She twisted at the waist and stared for a moment at the helium balloon, bouncing against the blades of the lazily turning ceiling fan. Turning back to the package, she saw a small folded card — a gift tag, really — tucked under the binding ribbon. She finagled it out with her slim, elegant fingers and opened it, recognizing Drummond’s messy script immediately. It took her several tries to decipher it, but eventually, she could make out:
You are six months old today. I realize it is not an anniversary, so it’s not properly your birthday, but it is a milestone, and an important one nevertheless. So here’s a present. Happy Un-Birthday.
I love you,
This was so like him to get her a present just because he felt like it and then make up some occasion. But then, she was six months old. And it was a big deal for her, even if nobody else in the world knew or cared. She shivered a little with delight in her lover and then started in on the package, tearing it open greedily. She recognized the Browning Arms box immediately when it was exposed and she gave a little cry of glee, her nails scrabbling on the slick cardboard as she rushed to open it.
“Oh, wow! A new High Power! Oo! And it’s .45 ACP, too! Neat! OH!” Then she got the box open and found that there had been some custom engraving done on the weapon, chased in gold.
“Gabrielle Dolly, August 15, 1998, with love, from Mitch,”
…she read aloud, a tear coming to her eye and her voice as she did so. By the time Drummond got back from his run, she had it out of its wrapping and cleaned of the cosmolene, had dug out some snap caps, and was sighting it and dry-firing it all over the kitchen.
“I see you found your present,” he said dryly as he came through the back door.
“Sure did,” she said, carefully pointing the pistol at the floor with well-trained muzzle discipline before she bounded over to give him a big sloppy wet kiss. “It’s neat. I love it! Thanks! Can we go to the club this morning and get it sighted in?”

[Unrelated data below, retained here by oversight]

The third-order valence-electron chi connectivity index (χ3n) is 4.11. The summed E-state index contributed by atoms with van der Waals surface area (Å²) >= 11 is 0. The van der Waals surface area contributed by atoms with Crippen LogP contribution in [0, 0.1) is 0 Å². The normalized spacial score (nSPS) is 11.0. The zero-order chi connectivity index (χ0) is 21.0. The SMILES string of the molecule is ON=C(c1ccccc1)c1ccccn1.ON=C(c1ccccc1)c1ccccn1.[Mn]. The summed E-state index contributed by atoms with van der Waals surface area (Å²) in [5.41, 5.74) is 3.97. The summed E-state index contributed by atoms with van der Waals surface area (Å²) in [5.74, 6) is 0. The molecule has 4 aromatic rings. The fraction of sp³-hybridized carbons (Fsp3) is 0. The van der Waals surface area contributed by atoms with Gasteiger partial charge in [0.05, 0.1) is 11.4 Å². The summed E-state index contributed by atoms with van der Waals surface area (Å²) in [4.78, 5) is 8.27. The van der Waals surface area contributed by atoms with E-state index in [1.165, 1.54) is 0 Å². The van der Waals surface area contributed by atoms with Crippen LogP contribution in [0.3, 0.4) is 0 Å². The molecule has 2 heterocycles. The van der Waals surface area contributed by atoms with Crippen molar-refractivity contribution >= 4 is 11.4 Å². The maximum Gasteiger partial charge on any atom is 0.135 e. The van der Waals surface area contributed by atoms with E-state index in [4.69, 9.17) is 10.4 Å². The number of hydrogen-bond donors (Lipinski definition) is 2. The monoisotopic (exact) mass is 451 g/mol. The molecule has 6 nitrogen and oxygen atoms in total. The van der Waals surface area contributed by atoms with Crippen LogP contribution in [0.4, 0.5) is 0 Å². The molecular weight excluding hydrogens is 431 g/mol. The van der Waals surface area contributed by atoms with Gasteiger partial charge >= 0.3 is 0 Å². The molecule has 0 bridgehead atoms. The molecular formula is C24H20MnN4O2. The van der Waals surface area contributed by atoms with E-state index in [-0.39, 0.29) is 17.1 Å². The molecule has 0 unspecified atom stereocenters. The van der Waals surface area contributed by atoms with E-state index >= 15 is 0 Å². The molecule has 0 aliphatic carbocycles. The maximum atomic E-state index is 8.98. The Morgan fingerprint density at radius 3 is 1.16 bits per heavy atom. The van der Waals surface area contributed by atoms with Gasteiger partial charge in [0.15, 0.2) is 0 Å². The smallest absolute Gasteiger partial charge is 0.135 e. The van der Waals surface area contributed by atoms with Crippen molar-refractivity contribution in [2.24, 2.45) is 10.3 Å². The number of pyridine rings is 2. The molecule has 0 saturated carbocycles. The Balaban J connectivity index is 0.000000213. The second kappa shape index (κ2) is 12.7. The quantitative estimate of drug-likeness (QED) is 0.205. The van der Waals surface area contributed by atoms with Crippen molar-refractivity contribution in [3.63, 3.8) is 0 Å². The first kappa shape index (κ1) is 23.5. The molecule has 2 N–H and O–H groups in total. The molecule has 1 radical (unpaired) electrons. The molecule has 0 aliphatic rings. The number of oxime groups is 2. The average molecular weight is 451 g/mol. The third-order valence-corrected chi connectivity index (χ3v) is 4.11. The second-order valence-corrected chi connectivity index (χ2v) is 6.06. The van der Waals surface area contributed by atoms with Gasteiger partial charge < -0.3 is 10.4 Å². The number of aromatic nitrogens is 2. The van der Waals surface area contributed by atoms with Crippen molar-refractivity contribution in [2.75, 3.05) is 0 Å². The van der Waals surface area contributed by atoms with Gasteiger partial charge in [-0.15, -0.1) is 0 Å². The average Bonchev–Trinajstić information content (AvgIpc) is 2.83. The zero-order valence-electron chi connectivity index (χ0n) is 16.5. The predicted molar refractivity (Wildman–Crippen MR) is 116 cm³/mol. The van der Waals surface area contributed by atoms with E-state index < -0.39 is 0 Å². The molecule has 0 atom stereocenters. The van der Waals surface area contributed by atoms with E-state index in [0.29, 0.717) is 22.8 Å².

“Sure. Sure!” he laughed, holding up both hands in surrender. “I’ve got us some time with Wex already scheduled. I figured you’d want to. I also figured you’d want to pick out a new holster for it, but in the meantime…” he reached into a basket of laundry and pulled out another wrapped present, “… I thought this might come in handy.”
“Wow! A Bill Taylor holster!” she enthused when she got it peeled. “Wow! You love me. You really, really love me!”
“Well, I wouldn’t want to think that that is the reason, but, yeah. Pretty much.” He put an arm around her shoulders and pulled her into his side while she eagerly inspected the fit of her new gun in its new holster. “And since I also thought you couldn’t stand the suspense of any more presents, I’ll just tell you. There’s a box of wadcutter in the bread box and a case in the back of the Jeep.”
The smile on her face and the glow in her eyes just about made his day. Then she put the gun down and thanked him properly and it did make his day.